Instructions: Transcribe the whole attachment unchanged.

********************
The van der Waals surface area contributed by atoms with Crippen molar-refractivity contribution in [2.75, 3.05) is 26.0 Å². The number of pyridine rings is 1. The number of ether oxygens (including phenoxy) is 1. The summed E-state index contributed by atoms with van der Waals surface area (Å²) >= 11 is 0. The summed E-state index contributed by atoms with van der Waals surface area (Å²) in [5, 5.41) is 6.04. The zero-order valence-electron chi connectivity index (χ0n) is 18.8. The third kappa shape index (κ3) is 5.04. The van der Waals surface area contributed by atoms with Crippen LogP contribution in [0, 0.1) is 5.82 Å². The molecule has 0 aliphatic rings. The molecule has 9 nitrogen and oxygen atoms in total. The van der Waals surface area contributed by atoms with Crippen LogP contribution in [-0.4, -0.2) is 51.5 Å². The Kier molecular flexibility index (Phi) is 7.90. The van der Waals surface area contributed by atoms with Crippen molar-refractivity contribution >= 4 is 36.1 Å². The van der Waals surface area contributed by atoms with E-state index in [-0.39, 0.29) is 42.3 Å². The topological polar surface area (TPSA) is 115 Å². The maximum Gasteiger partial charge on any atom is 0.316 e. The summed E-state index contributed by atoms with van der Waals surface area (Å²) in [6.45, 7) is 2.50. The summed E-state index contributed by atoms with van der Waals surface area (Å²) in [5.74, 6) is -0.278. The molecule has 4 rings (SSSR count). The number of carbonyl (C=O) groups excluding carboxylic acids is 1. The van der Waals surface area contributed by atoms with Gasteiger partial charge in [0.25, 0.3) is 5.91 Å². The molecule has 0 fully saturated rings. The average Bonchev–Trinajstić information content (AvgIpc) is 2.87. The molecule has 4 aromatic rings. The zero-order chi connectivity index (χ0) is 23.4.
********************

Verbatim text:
The van der Waals surface area contributed by atoms with Crippen molar-refractivity contribution in [2.75, 3.05) is 26.0 Å². The number of pyridine rings is 1. The number of ether oxygens (including phenoxy) is 1. The summed E-state index contributed by atoms with van der Waals surface area (Å²) >= 11 is 0. The summed E-state index contributed by atoms with van der Waals surface area (Å²) in [5, 5.41) is 6.04. The zero-order valence-electron chi connectivity index (χ0n) is 18.8. The third kappa shape index (κ3) is 5.04. The van der Waals surface area contributed by atoms with Crippen LogP contribution in [0, 0.1) is 5.82 Å². The molecule has 0 aliphatic rings. The molecule has 9 nitrogen and oxygen atoms in total. The van der Waals surface area contributed by atoms with Crippen LogP contribution in [-0.4, -0.2) is 51.5 Å². The Kier molecular flexibility index (Phi) is 7.90. The van der Waals surface area contributed by atoms with Crippen molar-refractivity contribution >= 4 is 36.1 Å². The van der Waals surface area contributed by atoms with E-state index in [-0.39, 0.29) is 42.3 Å². The topological polar surface area (TPSA) is 115 Å². The maximum Gasteiger partial charge on any atom is 0.316 e. The summed E-state index contributed by atoms with van der Waals surface area (Å²) in [6.45, 7) is 2.50. The summed E-state index contributed by atoms with van der Waals surface area (Å²) in [5.74, 6) is -0.278. The molecule has 4 rings (SSSR count). The number of carbonyl (C=O) groups excluding carboxylic acids is 1. The van der Waals surface area contributed by atoms with Gasteiger partial charge in [0.25, 0.3) is 5.91 Å². The molecule has 0 fully saturated rings. The average Bonchev–Trinajstić information content (AvgIpc) is 2.87. The molecule has 4 aromatic rings. The zero-order chi connectivity index (χ0) is 23.4.